Didn’t voters simply want change?
Will Straw’s Left Foot Forward blog has just published a Yougov poll which seeks to find out why Labour lost. Issues like Gordon Brown, immigration, Iraq and Afghanistan are tested. Yet on looking at the survey the LFF questioning seems to have been far to introspective to Labour and focuses too much on issues.
For the following, based on polling at the time are the reasons, surely, why David Cameron is now PM.
The mood of the country was for change. Almost every time this was asked in the run-up to May 6 at least three out of five voters said they wanted change. There may not have been agreement on what that change should be but voters did not want the Brown government to continue.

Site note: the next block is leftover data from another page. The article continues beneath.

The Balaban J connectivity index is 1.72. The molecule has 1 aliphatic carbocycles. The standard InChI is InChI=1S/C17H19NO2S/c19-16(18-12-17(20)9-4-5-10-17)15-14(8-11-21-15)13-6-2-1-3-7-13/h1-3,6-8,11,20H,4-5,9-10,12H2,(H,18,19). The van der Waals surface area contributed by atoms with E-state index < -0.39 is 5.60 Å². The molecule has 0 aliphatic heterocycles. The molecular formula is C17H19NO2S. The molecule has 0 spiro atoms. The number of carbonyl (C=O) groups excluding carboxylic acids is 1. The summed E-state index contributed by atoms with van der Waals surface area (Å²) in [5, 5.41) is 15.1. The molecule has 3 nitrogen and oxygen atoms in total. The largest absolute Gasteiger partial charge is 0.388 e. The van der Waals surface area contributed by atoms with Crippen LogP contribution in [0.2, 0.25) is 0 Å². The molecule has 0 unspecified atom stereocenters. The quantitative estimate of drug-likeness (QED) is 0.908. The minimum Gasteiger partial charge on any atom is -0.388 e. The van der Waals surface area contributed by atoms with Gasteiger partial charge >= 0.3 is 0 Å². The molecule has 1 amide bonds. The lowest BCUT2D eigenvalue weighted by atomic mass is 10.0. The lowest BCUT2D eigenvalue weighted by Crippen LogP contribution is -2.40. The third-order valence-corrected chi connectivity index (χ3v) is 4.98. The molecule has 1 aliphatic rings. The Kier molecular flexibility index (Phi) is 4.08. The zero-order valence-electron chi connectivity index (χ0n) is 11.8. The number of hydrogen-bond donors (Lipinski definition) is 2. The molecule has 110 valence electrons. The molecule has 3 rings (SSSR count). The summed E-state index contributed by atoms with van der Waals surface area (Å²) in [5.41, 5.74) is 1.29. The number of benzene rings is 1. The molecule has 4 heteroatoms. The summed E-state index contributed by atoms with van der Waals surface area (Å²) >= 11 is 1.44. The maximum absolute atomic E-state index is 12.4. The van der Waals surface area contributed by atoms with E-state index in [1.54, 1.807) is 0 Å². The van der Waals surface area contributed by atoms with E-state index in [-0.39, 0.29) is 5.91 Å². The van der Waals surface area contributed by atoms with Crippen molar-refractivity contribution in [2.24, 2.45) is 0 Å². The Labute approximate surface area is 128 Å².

The Tory brand had been partly de-toxified. Following three elections when they had failed to secure the votes of one in three voters the blues moved to 37 percent. It might not have been enough for a majority government but in the context of what had gone on before this represented a big change in voting behaviour. The standard Labour closing proposition warning of the dangers of letting the Tories back in had lost a lot of its potency.
Brown was deeply unpopular. No previous PM had gone into an election and hung on with approval ratings as bad as his – with one exception, Tony Blair in 2005. But he had the good fortune to be facing a Tory leader, Michael Howard, who was equally unpopular. Cameron, who had seen a dip in his ratings in the final six month, was still showing a net positive right to the end.
Leaders mattered more than ever before. Maybe because they think it its the right thing to say polling respondents say that policies matter more than the leader personalities when deciding their vote. In this election, as MORI found, this was not the case any more. The party leaders were being seen as being much more important.